It is useful to start with fractals of integer dimension embedded in a plane, that is a straight line and filled (entirely black) square, of Euclidean dimension 1 and 2, respectively. Figures 9(a) and 9(b) are images of dimensions 1000 × 1000 pixels with a single straight black line of width one pixel each, one vertical and off-center (line 1) and another inclined at an arbitrary angle of 19 ° with the horizontal (line 2). The corresponding scaling plots and fractal contours are displayed in Fig. 10. The contour for the vertical line (line 1) is a perfectly flat line indicating a fractal dimension D = 1. Horizontal lines of arbitrary position produce identical fractal profiles, as expected. However, the inclined line 2 results in slight but distinct deviations from the flat contour, manifest for scales s < 20 and for scales s > 200 pixels. The first of these effects is due to the role of pixelation for small scales, as noted above [see the inset of Fig. 9(b) showing a magnified segment of the line]. The deviation at larger scales indicates an earlier onset of transition to the fractal index of 2; as the size of the grid boxes increases, the probability that any box will contain a section of the pattern is larger for an inclined line than one which is parallel to a box side. For a filled black square, the contour faithfully indicates a fractal dimension D = 2 over the scales included in Fig. 10. It is thus seen that the enhanced scaling analysis returns perfectly consistent results for Euclidean patterns.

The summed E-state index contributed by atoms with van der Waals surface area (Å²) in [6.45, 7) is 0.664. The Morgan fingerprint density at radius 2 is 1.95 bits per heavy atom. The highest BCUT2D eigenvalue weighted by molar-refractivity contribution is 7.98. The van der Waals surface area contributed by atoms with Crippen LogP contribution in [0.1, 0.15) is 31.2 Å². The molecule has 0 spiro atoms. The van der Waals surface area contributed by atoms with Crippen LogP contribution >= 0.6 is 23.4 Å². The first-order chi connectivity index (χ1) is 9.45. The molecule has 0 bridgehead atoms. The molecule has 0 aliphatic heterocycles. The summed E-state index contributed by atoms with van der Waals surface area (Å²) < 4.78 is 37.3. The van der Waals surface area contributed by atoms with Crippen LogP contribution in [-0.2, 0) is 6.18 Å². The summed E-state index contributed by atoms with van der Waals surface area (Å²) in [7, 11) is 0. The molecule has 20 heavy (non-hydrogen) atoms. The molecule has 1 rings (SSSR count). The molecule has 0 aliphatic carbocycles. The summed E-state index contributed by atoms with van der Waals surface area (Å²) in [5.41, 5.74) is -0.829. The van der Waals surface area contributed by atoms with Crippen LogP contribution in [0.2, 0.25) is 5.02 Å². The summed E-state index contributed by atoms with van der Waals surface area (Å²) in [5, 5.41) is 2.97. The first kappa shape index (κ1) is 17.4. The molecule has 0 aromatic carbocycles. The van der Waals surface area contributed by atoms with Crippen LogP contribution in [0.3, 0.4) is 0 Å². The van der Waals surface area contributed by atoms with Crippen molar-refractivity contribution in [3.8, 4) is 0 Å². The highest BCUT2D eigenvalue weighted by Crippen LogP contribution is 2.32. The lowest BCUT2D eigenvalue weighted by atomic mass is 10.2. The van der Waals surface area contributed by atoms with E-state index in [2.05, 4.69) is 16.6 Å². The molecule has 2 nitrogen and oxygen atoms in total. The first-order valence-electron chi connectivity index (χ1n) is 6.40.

FIG. 9.

Images of straight lines: (a) off-center vertical line (line 1); and (b), diagonal line, inclined at an angle of 19 ° (line 2). The insets show magnified segments of the lines.

FIG. 9.

Images of straight lines: (a) off-center vertical line (line 1); and (b), diagonal line, inclined at an angle of 19 ° (line 2). The insets show magnified segments of the lines.

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FIG. 10.

Scaling plots (blue) and fractal contours (black) for two straight lines and a black square. Line 1 is vertical and off-center while line 2 is inclined at 19 ° angle.

FIG. 10.

Scaling plots (blue) and fractal contours (black) for two straight lines and a black square. Line 1 is vertical and off-center while line 2 is inclined at 19 ° angle.

Close modal

To take up the more interesting case of non-integer fractal dimensions, consider two ideal fractals, the Sierpiński Carpet and the De Rivera Pattern (also called the H fractal). Figure 11 shows images of these fractals, which are finite-range quasi-fractals, generated computationally up to the 8th construction order, with the resolution of 6561 × 6561 pixels each (the smallest features are of size 1 pixel). While the accuracy of the scaling plots increases significantly with each order, computational time increases by a factor of 9 at each step.

FIG. 11.

Images of “true” fractals: (a) Sierpiński Carpet; and (b) De Rivera Pattern.

FIG. 11.